Snipes v. The Southwest Virginia Regional Jail Authority

Filing 31

OPINION and ORDER denying 23 Motion for Summary Judgment. Signed by Judge James P. Jones on 3/11/19. (ejs)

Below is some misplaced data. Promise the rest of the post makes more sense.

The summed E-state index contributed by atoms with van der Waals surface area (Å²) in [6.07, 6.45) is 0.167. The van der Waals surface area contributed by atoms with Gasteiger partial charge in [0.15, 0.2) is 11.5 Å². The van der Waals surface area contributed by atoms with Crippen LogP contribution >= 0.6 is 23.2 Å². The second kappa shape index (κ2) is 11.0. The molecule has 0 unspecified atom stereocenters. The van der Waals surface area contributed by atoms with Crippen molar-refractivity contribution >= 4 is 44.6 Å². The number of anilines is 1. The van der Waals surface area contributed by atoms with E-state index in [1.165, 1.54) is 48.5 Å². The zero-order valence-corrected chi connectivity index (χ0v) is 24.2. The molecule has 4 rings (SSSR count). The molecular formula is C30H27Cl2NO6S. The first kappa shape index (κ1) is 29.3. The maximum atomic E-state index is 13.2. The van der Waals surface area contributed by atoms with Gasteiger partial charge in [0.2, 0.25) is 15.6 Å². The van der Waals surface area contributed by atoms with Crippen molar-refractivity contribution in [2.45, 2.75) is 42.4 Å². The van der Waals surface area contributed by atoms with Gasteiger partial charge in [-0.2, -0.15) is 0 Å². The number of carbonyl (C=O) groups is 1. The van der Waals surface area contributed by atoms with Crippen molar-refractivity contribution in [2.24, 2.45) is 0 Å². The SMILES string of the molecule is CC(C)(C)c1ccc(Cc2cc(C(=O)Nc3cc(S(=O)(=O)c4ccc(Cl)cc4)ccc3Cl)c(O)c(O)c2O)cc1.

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IN THE UNITED STATES DISTRICT COURT FOR THE WESTERN DISTRICT OF VIRGINIA ABINGDON DIVISION CHRISTOPHER EARL SNIPES, Plaintiff, v. THE SOUTHWEST VIRGINIA REGIONAL JAIL AUTHORITY, Defendant. ) ) ) ) ) ) ) ) ) ) ) Case No. 1:18CV00025 OPINION AND ORDER By: James P. Jones United States District Judge Rodney B. Rowlett, III, Shine & Rowlett, PLLC, Kingsport, Tennessee, for Plaintiff; Joseph A. Piasta, Johnson, Ayers & Matthews, P.L.C., Roanoke, Virginia, for Defendant. In this action arising out of the Family and Medical Leave Act (“FMLA”), plaintiff Christopher Earl Snipes alleges that defendant The Southwest Virginia Regional Jail Authority (“Jail Authority” or “the Authority”) violated the FMLA by terminating his employment in retaliation for his use of FMLA-protected leave. The Jail Authority has moved for summary judgment, arguing that it terminated Snipes’ employment for a legitimate, nondiscriminatory reason and Snipes cannot show that this reason was pretext for discrimination based on his use of FMLA leave. For the reasons that follow, I will deny the defendant’s Motion for Summary Judgment. I. The following facts taken from the summary judgment record are either undisputed or, where disputed, are presented in the light most favorable to the plaintiff as the nonmoving party. The Jail Authority operates four jails in Southwest Virginia. The Authority organizes its correctional officers in a paramilitary structure — they begin as officers and may progress in rank to corporal, sergeant, lieutenant, captain, and major. Officers directly supervise the inmate population and the jail’s day-to-day operations. To prepare to take on a higher rank, officers may apply to be corporals, who are given additional responsibilities for disciplining inmates and training new officers. Sergeants supervise the officers on each shift and handle more serious inmate disciplinary processes. Lieutenants are shift commanders and are ultimately responsible for the functioning of each shift. Lieutenants also have administrative responsibilities, including determining the appropriate staffing for each shift, scheduling employees’ time off, and documenting and investigating any accidents that occur during the shifts. Captains supervise the lieutenants, and majors oversee all of the staff. Discipline of correctional officers is approached on a case-by-case basis and can be tailored to the rank of the officer. Supervisors may give employees verbal warnings, and the Authority’s employee handbook provides for formal disciplinary -2- actions, which include written counseling, written reprimands, suspension with or without pay, and termination of employment. Termination may occur after an employee commits multiple minor violations of the Authority’s policies or because of an employee’s poor job performance. Supervisory personnel are usually not demoted when issues arise; rather, they “move up and out.” Mot. Summ. J. Ex. 5, Kilgore Dep. 66:25, ECF No. 23-5. Snipes began working for the Jail Authority as an officer in 2005, and he became a corporal in 2007. In 2010, he was promoted to sergeant, and in December 2012, he was promoted to lieutenant. During his time as a lieutenant, he oversaw the jail’s night shift. In 2015, Snipes’ wife developed a medical condition that was ultimately diagnosed as Cacchi-Ricci disease. As a result, she required inpatient care and experienced periods of incapacity. In October 2015, she underwent a medical procedure, and Snipes notified the Authority that he needed to take FMLA leave to care for her. The Authority approved his FMLA leave request, allowing him to take leave intermittently per doctor’s orders. On March 14, 2016, Snipes’ wife underwent another medical procedure, which her doctor determined would leave her incapacitated from March 14, 2016, to April 13, 2016. After both occasions, Snipes submitted to the Authority certifications from the doctor describing his wife’s health issues and the care she required. Snipes is uncertain of the exact -3- dates on which he took FMLA leave, but he did so intermittently between October 2015 and March or April 2016. The Authority uses a form to notify employees of their eligibility for FMLA leave and their rights and responsibilities when taking this leave. Snipes’ form stated that, among other things, he was required to provide to the Authority every thirty days reports about his leave status and intent to return to work. The form also noted that he had a right under the FMLA to up to twelve weeks of leave. The Authority’s Human Resources Manager, Georgia Fitzgerald, testified in her deposition that employees using FMLA leave may be disciplined if they do not provide the Authority with the required status updates. Moreover, employees may be terminated if they exceed the twelve weeks of permitted leave. In March 2016, Larry Kilgore, then a captain supervising Snipes, met with Fitzgerald regarding Snipes’ leave. In a memorandum that Kilgore prepared on March 29, 2016, to document his conversations with Fitzgerald and Snipes, 1 Kilgore noted that he had told Snipes that he was out of compliance with the Authority’s FMLA reporting requirements and the Authority would terminate him 1 “[H]earsay evidence, which is inadmissible at trial, cannot be considered on a motion for summary judgment.” Md. Highways Contractors Ass’n v. Md., 933 F.2d 1246, 1251 (4th Cir. 1991). In his deposition, Kilgore stated that he prepared this memorandum on or about March 29, 2016, but he could not fully remember the meeting at the time of his deposition. Accordingly, I find the memorandum admissible as an exception against hearsay pursuant to Federal Rule of Evidence 803(5) as Kilgore’s recorded recollection. -4- if he exceeded his twelve weeks of leave and did not communicate with Human Resources about his leave status. Snipes returned to work sometime after this conversation. On April 26, 2016, Snipes missed a scheduled supervisory meeting that Kilgore and Dwayne Lockhart, then a major, had expected him to attend. Shortly after the meeting was supposed to have begun, Lockhart called Snipes at home, and Snipes said that he had forgotten about the meeting and would try to arrive in time for the remainder of it. Lockhart told Snipes that they were going to begin without him and not to rush to arrive. Snipes came to the jail that day for his shift, which was after the supervisory meeting, but he did not arrive in time for any of the meeting. Also on April 26, Snipes received a written performance appraisal from the Authority, which described his leadership and staff relations as commendable, the second highest rating. It also described his ability to interact with others and his teamwork skills as distinguished, the highest rating. Snipes’ overall performance was characterized as competent, the median rating. According to the appraisal form, competent performance “clearly meets the requirements of the position” and “reflects a solid level of performance,” and “[c]ontinued performance at this level would be perfectly acceptable.” Mot. Summ. J. Ex. 6, Kilgore Dep. Ex. 2 at 2, ECF No. 23-6. The appraisal also established three goals for Snipes to meet by the -5- end of the year, including spending more time in the back of the jail rather than in his office, and encouraging teamwork and building morale during his shifts. On May 10, a video recording showed Snipes using inappropriate language with an inmate. Kilgore later referenced this incident in a supervisory meeting, stating, “Let’s make sure we’re doing the right thing. . . . You know what I’m talking about, Snipes.” Mot. Summ. J. Ex. 1, Snipes Dep. 40:5–7, ECF No. 23-1. On May 24, Snipes met with Kilgore and Tony Mullins, an administrative lieutenant. Snipes told Kilgore that the procedure his wife had undergone on March 14 had not resolved her health problems and she would need to be seen at a clinic in Ohio. In what Snipes thought was a negative tone, Kilgore stated, “Snipes what are you going to do, you are out of time you cannot take anymore leave.” Mot. Summ. J. Ex. 3, Pl.’s Resp. to Def.’s Interrogs. 4, ECF No. 23-3. Snipes responded that he did not believe that he was out of leave time, and Kilgore told him to speak with Human Resources about his remaining leave because he and Fitzgerald believed he was out of time. This conversation concerned Snipes because a previous major, Mathew Pilkenton, had once told him that he should not have suggested FMLA leave to an employee who was considering quitting due to mental health issues.2 Pilkenton had told Snipes that doing so would keep a 2 This statement was made by the Authority’s agent or employee in a matter within the scope of his employment, and it is therefore not inadmissible hearsay. See Fed. R. Evid. 801(d)(2)(D). -6- position at the jail open and unfillable until the employee decided whether or not to return. Snipes understood this statement to mean that employees who take FMLA leave are “sucking the system dry,” and that use of FMLA leave was generally looked down upon by jail administrators. Snipes Dep. 59:21–22, ECF No. 23-1. Pilkenton had been Lockhart and Kilgore’s direct supervisor, and he had trained them in their duties. At the conclusion of the meeting with Kilgore and Mullins, Snipes was given a list of subordinates and instructed to notify them that they had received interviews for a corporal position. Snipes asserts that he spoke with or left messages for all of the interviewees. However, two individuals did not appear for their interviews, and one told Kilgore that Snipes had not contacted him. Around the same time, an inmate had a medical emergency during a shift from which Snipes had been excused. Tonia Henley was the sergeant on duty when the incident occurred, and Snipes contends that Henley did not contact him about it. On May 27, Kilgore mentioned the missed interviews and Snipes’ lack of knowledge about the medical emergency to Snipes, and Snipes became upset and cursed at Kilgore. Immediately after this interaction with Kilgore, Snipes went to a meeting that he was to lead prior to the start of the night shift. There were approximately twenty-eight of Snipes’ subordinates at this meeting. In front of these individuals, Snipes spoke to Henley about her communications with Kilgore -7- regarding the emergency during Snipes’ shift. Snipes lost his temper and raised his voice during this conversation, telling Henley that Kilgore was “jumping [his] ass” because of her communications with Kilgore about Snipes. Snipes Dep. 63:14, ECF No. 23-1. In a separate, private conversation the same day, Snipes spoke with one of the individuals who did not appear for the corporal interview.3 Snipes later told Kilgore and Lockhart that he had lost his cool with him and owed him an apology. In light of Snipes’ behavior during the meeting and the incidents leading up to it, Kilgore sent Snipes home from the May 27th shift. When Kilgore sent Snipes home, he stated, “With everything going on with your wife, I think it’s best you go home.” Snipes Dep. 67:15–16, ECF No. 23-1. In Kilgore’s opinion, Snipes had been losing the confidence of his subordinates prior to the May 27 incident. During interviews for a corporal position on Snipes’ shift, Kilgore had heard from Snipes’ subordinates that they rarely saw Snipes during the shift because he stayed in his office. Kilgore had also observed this behavior himself. In February 2016, Kilgore had spoken with Snipes about the need for him to spend more time in the back of the jail with his subordinates rather than in his office. Kilgore had also written a memorandum to memorialize this conversation. 3 This individual is identified as “Woodleaf” or “Woodlief.” -8- In his deposition, Kilgore testified that the May 27 incident was the tipping point at which he recommended that Snipes’ employment be terminated. Lockhart agreed with Kilgore, and he received approval to terminate Snipes. On May 31, 2016, Lockhart and Kilgore requested that Snipes come to the jail to meet with them. Snipes secretly recorded the meeting with his cell phone. At the beginning of the meeting, Snipes agreed that what he had done in the May 27 meeting was wrong and he had lost respect from everyone at the meeting. Lockhart told Snipes that his work performance had been declining, his behavior in the meeting was unacceptable, and his leadership and support for his staff was nonexistent. As an example of Snipes’ lack of leadership, Kilgore referenced the amount of time Snipes spent in his office rather than in the jail with his subordinates, and he stated that other employees had told him that there was no leadership on Snipes’ shift. Lockhart told Snipes that as a result, the Authority was terminating his employment. Snipes was also given an Employee Status Change form, which stated as the basis for his termination, “Leadership and support for staff is not acceptable.” Mot. Summ. J. Ex. 2, Pl.’s Initial Disclosures 8, ECF No. 23-2. In his deposition, Kilgore testified that the decision to terminate Snipes’ employment stemmed from Snipes’ failure to interact with his staff outside of his office, along with his behavior in the May 27 meeting, change in demeanor, and use of profanity with an inmate. Kilgore also testified that Snipes’ behavior in the -9- May 27 meeting constituted a failure of leadership and misconduct, and the Employee Status Change form might not have included misconduct as a basis for Snipes’ termination because it could have harmed Snipes’ future employment prospects. Lockhart also testified in his deposition that Snipes’ behavior in the May 27 meeting amounted to misconduct and was part of the basis for his termination. Lockhart testified that he may not have included the full extent of Snipes’ misconduct on the Employee Status Change form in an effort to protect Snipes’ future employment prospects. Thereafter Snipes filed the present action against the Authority, alleging that it violated the FMLA by interfering with his use of FMLA-protected leave and retaliating against him for using FMLA-protected leave. I dismissed Snipes’ allegation of interference for failure to state a claim upon which relief may be granted. Snipes v. Sw. Va. Reg’l Jail Auth., 350 F. Supp. 3d 489 (W.D. Va. 2018). The Jail Authority now moves for summary judgment on Snipes’ remaining retaliation claim. The summary judgment motion has been fully briefed and orally argued and is now ripe for decision. II. Federal Rules of Civil Procedure require a court to grant a motion for summary judgment “if the movant shows that there is no genuine dispute as to any material fact and the movant is entitled to judgment as a matter of law.” Fed. R. -10- Civ. P. 56(a). A fact is material if its existence or non-existence could result in a different jury verdict. JKC Holding Co. v. Wash. Sports Ventures, Inc., 264 F.3d 459, 465 (4th Cir. 2001). Only disputes over material facts will preclude the entry of summary judgment. Factual disputes that are irrelevant or unnecessary will not be counted.” Anderson v. Liberty Lobby, Inc., 477 U.S. 242, 248 (1986). When ruling on a summary judgment motion, the court should consider the parties’ pleadings, depositions, answers to interrogatories, admissions on file, and affidavits. Celotex Corp. v. Catrett, 477 U.S. 317, 322 (1986). “[T]he court is required to view the facts and draw reasonable inferences in a light most favorable to the nonmoving party.” Shaw v. Stroud, 13 F.3d 791, 798 (4th Cir. 1994). However, the court may not itself weigh the evidence or determine the truth of the matter. Anderson, 477 U.S. at 249. Snipes contends that the Jail Authority terminated his employment in retaliation for his use of FMLA leave. In its Motion for Summary Judgment, the Jail Authority counters that it instead terminated Snipes for a legitimate, nondiscriminatory reason — his failure of leadership — that he cannot show was pretextual. The FMLA makes it unlawful for any employer to “discharge or in any other manner discriminate against any individual for opposing any practice made unlawful by [the FMLA].” 29 U.S.C. § 2615(a)(2). FMLA discrimination claims -11- are analogous to discrimination claims brought under Title VII of the Civil Rights Act (“Title VII”). Laing v. Fed. Express Corp., 703 F.3d 713, 717 (4th Cir. 2013). Thus, a court will evaluate a plaintiff’s FMLA discrimination claim using Title VII standards. Id. A plaintiff may successfully make an FMLA discrimination claim by providing direct evidence of discrimination or by satisfying the burden-shifting framework set forth in McDonnell Douglas Corp. v. Green, 411 U.S. 792 (1973). A. A plaintiff provides direct evidence of discrimination if the evidence directly reflects the alleged discriminatory attitude and bears on the contested employment decision. Id. An employer’s accurate explanation of the FMLA’s requirements for employers and employees is also not evidence of discrimination. See Sharif v. United Airlines, Inc., 841 F.3d 199, 205 (4th Cir. 2016) (“factual communication between human resources personnel [and employees] is not, without more, evidence of discriminatory animus”); Laing, 703 F.3d at 718 (holding that a reasonable jury could not find evidence of a discriminatory attitude when the employer “accurately explained that the FMLA did not ‘necessarily’ require the company to keep [the employee]’s job open.”). Further, employers may ask employees questions regarding their need for FMLA leave and the details of their leave. 29 C.F.R. § 825.302(c). Moreover, “[t]he FMLA does not impose ‘a general civility code for the American workplace.’” Hasenwinkel v. Mosaic, 809 -12- F.3d 427, 434 (8th Cir. 2015) (quoting Burlington N. & Santa Fe Ry. Co. v. White, 548 U.S. 53, 68 (2006)). “[P]etty slights or minor annoyances that often take place at work and that all employees experience” do not amount to discrimination. Burlington, 548 U.S. at 68. Direct evidence of discrimination cannot be based on the employee’s conclusory allegations or subjective beliefs. Mitchell v. Toledo Hosp., 964 F.2d 577, 584–85 (6th Cir. 1992). I find that there is no direct evidence of discrimination. Kilgore’s comment to Snipes in the May 24 meeting was a question regarding Snipes’ need for FMLA leave and a factual communication regarding his assessment of Snipes’ remaining FMLA leave.4 Accepting that he made this comment in an exhausted tone, this is no more than a petty slight that all employees may experience at work. Thus, it is not direct evidence of discrimination. Moreover, Pilkenton’s past comment to Snipes did not directly bear on Snipes’ termination, and Snipes’ conclusion that the comment reflected a negative attitude that Pilkenton had instilled in Kilgore and Lockhart is conclusory and insufficient to show direct evidence of discrimination. Accordingly, I will consider whether Snipes has satisfied the McDonnell Douglas burden-shifting framework. 4 Although the parties do not address Kilgore’s March 29, 2016, conversation with Snipes regarding Snipes’ failure to comply with the Authority’s FMLA reporting requirements and the Authority’s right to fire him if he exceeded twelve weeks of FMLA leave, I find that this statement was also a factual communication and not direct evidence of discrimination. -13- B. To successfully make a discrimination claim under the McDonnell Douglas framework, plaintiffs must first make a prima facie showing that (1) they engaged in protected activity, (2) the employer took adverse action against them, and (3) the adverse action was causally connected to the plaintiff’s protected activity. Yashenko v. Harrah’s NC Casino Co., 446 F.3d 541, 551 (4th Cir. 2006). Taking FMLA leave constitutes engaging in protected activity, and termination is an adverse action. Id. A close temporal relationship between these two events is sufficient to make a prima facie showing of causality, Laing, 703 F.3d at 720, and the Fourth Circuit has held that periods of two, three, and five months between them are sufficient to make this showing. Moss v. City of Abbeville, 740 F. Supp. 2d 738, 745 (D.S.C. 2010) (citing cases). Once the plaintiff puts forth evidence sufficient to establish a prima facie case of discrimination, the burden shifts to the employer to put forth a legitimate, nondiscriminatory reason for the employment action. Reeves v. Sanderson Plumbing Prods., Inc., 530 U.S. 133, 142 (2000). This burden is one of production rather than persuasion. Id. “[W]hen an employer gives a legitimate, non- discriminatory reason for discharging the plaintiff, ‘it is not our province to decide whether the reason was wise, fair, or even correct, ultimately, so long as it truly was the reason for the plaintiff’s termination.’” Hawkins v. PepsiCo, Inc., 203 -14- F.3d 274, 279 (4th Cir. 2000) (quoting DeJarnette v. Corning, Inc., 133 F.3d 293, 299 (4th Cir. 1998)). If the employer produces this evidence, the burden shifts back to the employee to prove by a preponderance of the evidence that the employer’s legitimate reason was a pretext for discrimination. Reeves, 530 U.S. 143. The employee may do so by showing that the employer’s proffered explanation is unworthy of credence. Id. “Prior satisfactory performance evaluations can be evidence that a more recent claim of poor performance is pretext for discrimination.” Moss, 740 F. Supp. 2d at 746–47. When the employer’s reason was based in the employee’s performance, evidence that the employer actually believed the performance was good may show that the reason was a pretext. See Hawkins, 203 F.3d at 279. It is “the perception of the decisionmaker which is relevant not the self-assessment of the plaintiff.” Holland v. Washington Homes, Inc., 487 F.3d 208, 218 (4th Cir. 2007) (quoting Beall v. Abbott Labs., 130 F.3d 614, 620 (4th Cir. 1997)). Thus, an employee’s disagreement as to the quality of his or her work is irrelevant. Hawkins, 203 F.3d at 280. The Authority does not contest that the temporal proximity of Snipes’ FMLA leave and termination is sufficient to make out his prima facie showing of discrimination. However, it asserts that Snipes’ termination was for a legitimate, nondiscriminatory reason — his misconduct and failure of leadership at the May -15- 27 meeting and the lack of leadership and support for staff on his shifts. The Authority also argues that there is no evidence pursuant to which a jury could find that this reason was pretext for discrimination based on Snipes’ FMLA leave. However, Snipes contends that he has set forth evidence sufficient to raise a genuine issue of fact as to whether the Authority’s reason was pretext. Snipes argues that a jury could find that the Authority’s proffered reason for his termination was pretext because he has set forth evidence suggesting that the Authority’s concerns with his leadership were unworthy of credence. In particular, Snipes relies on the positive ratings he received for leadership and staff relations in his April 26, 2016, performance appraisal. Snipes also alleges that his superiors had discussed with him the need to spend more time outside of his office only once, rather than on numerous occasions, as the Authority contends. In addition, Snipes notes the lack of any disciplinary record regarding leadership issues or his interactions with his subordinates. I find, as the Authority has conceded, that Snipes has made a prima facie showing of discrimination. I also find that Snipes has set forth evidence sufficient to raise a genuine issue of fact as to whether the Authority’s reason for his termination was pretextual. In his performance appraisal, just a month before his termination for allegedly ongoing failures of leadership, Snipes was given high ratings in areas that are directly relevant to leadership. Moreover, the appraisal -16- rated his overall performance as competent, or clearly meeting the requirements of the position. Snipes’ termination occurred just a week after he had told Kilgore and Mullins that he may need to take more FMLA leave and Kilgore had reacted to this news negatively. Snipes also testified that a previous jail administrator had told him that he shouldn’t extend FMLA leave to employees because doing so creates an open position that the Authority cannot fill until the employee returns. Although the Authority has emphasized Snipes’ conduct at the May 27 meeting as a significant part of its reason for his termination, it is up to the jury to weigh this evidence against that described above to determine the issue of pretext. Accordingly, the Authority is not entitled to summary judgment as to Snipes’ claim that it violated the FMLA by discriminating against him for his use of FMLAprotected leave. III. For the foregoing reasons, it is ORDERED that the Motion for Summary Judgment, ECF No. 23, is DENIED. ENTER: March 11, 2019 /s/ James P. Jones United States District Judge -17-